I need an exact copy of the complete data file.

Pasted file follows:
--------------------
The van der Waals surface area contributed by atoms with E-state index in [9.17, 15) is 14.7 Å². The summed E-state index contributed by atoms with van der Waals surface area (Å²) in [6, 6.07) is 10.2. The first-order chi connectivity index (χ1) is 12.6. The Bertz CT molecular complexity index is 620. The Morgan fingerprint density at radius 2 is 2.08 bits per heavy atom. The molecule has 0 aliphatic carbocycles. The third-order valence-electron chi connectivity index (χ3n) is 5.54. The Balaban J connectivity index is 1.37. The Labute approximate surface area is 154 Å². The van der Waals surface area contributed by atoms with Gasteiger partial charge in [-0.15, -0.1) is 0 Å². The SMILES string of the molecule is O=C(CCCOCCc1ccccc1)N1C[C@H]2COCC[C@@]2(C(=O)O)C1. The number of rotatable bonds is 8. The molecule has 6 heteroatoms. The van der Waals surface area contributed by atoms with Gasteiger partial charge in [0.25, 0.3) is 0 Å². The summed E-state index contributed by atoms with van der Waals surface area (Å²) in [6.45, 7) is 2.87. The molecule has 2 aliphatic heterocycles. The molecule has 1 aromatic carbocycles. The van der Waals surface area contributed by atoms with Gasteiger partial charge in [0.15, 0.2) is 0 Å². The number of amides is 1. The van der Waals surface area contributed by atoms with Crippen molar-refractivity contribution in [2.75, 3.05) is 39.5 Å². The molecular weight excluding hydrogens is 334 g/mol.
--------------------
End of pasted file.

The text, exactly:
The van der Waals surface area contributed by atoms with E-state index in [9.17, 15) is 14.7 Å². The summed E-state index contributed by atoms with van der Waals surface area (Å²) in [6, 6.07) is 10.2. The first-order chi connectivity index (χ1) is 12.6. The Bertz CT molecular complexity index is 620. The Morgan fingerprint density at radius 2 is 2.08 bits per heavy atom. The molecule has 0 aliphatic carbocycles. The third-order valence-electron chi connectivity index (χ3n) is 5.54. The Balaban J connectivity index is 1.37. The Labute approximate surface area is 154 Å². The van der Waals surface area contributed by atoms with Gasteiger partial charge in [-0.15, -0.1) is 0 Å². The SMILES string of the molecule is O=C(CCCOCCc1ccccc1)N1C[C@H]2COCC[C@@]2(C(=O)O)C1. The number of rotatable bonds is 8. The molecule has 6 heteroatoms. The van der Waals surface area contributed by atoms with Gasteiger partial charge in [0.25, 0.3) is 0 Å². The summed E-state index contributed by atoms with van der Waals surface area (Å²) in [6.45, 7) is 2.87. The molecule has 2 aliphatic heterocycles. The molecule has 1 aromatic carbocycles. The van der Waals surface area contributed by atoms with Gasteiger partial charge in [0.15, 0.2) is 0 Å². The number of amides is 1. The van der Waals surface area contributed by atoms with Crippen molar-refractivity contribution in [2.75, 3.05) is 39.5 Å². The molecular weight excluding hydrogens is 334 g/mol.